10:55: We move on to the opening tableau and monologue. Here the challenge is making sure the whole cast is lit, but the feel remains removed from reality – the action of the play hasn’t started yet. We run the opening sequence several times, taking long pauses afterward to tweak. As an actor, tech usually feels long and slow-moving, which is often due to how much attention needs to be paid to the very beginning. I overhear lighting design professor Allen Hahn start to say to director Dale McFadden, “As excruciating as it is, this first 90 seconds…” Dale nods, knowing how the sentence ends. He’s very familiar with how important it is to start the production on the right note.

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The opening tableau, as Michael begins the story.

11:37: We’re at the top of the first scene in the house. The lights here become warmer and more “realistic”, depicting the house as a lived-in place for the first time. The contrast between the look of the house interior now compared to how it was shown in the preset is a clear demonstration of how much theatre lighting can change space. It’s no small task for lighting designer Tony Stoeri to light the whole interior of the house without spilling much light onto the other parts of the stage, while at the same time preventing noticeable shadows from appearing on the walls.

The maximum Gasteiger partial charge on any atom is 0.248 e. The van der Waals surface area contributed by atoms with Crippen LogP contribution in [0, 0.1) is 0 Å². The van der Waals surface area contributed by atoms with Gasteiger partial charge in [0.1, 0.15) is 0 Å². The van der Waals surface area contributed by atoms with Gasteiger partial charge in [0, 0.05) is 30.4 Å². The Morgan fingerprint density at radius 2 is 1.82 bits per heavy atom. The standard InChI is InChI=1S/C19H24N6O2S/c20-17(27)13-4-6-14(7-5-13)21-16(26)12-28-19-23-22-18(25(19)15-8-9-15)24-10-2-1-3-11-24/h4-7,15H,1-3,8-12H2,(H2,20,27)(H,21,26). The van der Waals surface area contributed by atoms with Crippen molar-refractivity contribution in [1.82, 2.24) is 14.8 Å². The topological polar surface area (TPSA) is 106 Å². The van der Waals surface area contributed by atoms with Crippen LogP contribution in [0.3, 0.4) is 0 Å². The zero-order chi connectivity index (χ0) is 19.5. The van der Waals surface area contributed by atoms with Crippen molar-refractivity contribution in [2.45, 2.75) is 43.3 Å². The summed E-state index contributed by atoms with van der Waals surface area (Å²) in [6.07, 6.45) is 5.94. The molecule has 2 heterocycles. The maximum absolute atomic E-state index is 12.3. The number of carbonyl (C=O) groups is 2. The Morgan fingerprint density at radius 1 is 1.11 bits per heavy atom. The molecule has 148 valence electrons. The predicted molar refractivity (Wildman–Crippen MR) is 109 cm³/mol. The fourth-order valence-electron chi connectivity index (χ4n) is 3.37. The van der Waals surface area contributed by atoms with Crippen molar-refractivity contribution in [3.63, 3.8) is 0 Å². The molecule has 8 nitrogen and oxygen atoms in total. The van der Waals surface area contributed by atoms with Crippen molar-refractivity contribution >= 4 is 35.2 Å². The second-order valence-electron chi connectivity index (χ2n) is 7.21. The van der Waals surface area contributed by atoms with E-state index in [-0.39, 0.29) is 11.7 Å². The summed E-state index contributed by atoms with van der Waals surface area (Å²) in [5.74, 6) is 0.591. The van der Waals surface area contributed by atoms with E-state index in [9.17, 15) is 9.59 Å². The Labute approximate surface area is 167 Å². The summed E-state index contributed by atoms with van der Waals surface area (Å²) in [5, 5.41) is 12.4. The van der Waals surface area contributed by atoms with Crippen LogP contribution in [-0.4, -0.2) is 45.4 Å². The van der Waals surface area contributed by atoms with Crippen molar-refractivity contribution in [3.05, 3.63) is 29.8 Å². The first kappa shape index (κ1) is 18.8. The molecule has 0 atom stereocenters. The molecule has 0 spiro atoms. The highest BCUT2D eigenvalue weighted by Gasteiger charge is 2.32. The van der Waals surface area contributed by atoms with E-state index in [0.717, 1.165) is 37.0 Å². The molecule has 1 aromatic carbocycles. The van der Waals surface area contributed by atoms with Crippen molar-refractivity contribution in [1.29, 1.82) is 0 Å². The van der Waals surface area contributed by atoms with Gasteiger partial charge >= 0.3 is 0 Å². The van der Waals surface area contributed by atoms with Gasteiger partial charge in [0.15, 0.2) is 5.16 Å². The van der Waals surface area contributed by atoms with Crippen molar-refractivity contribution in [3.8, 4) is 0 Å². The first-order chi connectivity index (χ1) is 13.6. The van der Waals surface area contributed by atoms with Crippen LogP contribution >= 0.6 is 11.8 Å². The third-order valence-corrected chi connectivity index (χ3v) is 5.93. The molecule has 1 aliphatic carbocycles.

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Chris J. Handley as Michael Evans

11:56: We’ve reached Michael’s second expository monologue, just 9 pages in. This bit takes a few minutes to maneuver, as it’s the first time we’ve dealt with the past and the
present overlapping. Chris J. Handley (Michael Evans) is remarkably patient as he stops and starts a dozen times.

12:19: We’re back into the main action, with Ashley Dillard (Kate Mundy)’s first entrance. Here, as in much of the continuous action of the play, large portions go by with no cues at all, so we progress steadily through the play.

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The Mundy sisters dance to Marconi

12:58: We’ve reached the first big dance. The intricacy of Nira Pullin’s choreography has already been worked out, so the only challenge is making sure the sound is calibrated to sound as though it’s coming from the radio. The movement of the dance is spread over the entire playing space, so lights has to adjust to bodies everywhere.

 

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As you can see, the work moves slowly but there’s so much to think about during the process. And by the time we run the show on Monday’s dress rehearsal, it feels like a completely different experience!

James Nelson is a first-year MFA directing candidate. He is currently assistant directing IU Theatre’s season opener Dancing at Lughnasa.
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About IU Theatre Department

Welcome to the 7th & Jordan blog. This blog is a peak behind the curtain at the Indiana University Theatre Department productions and student work.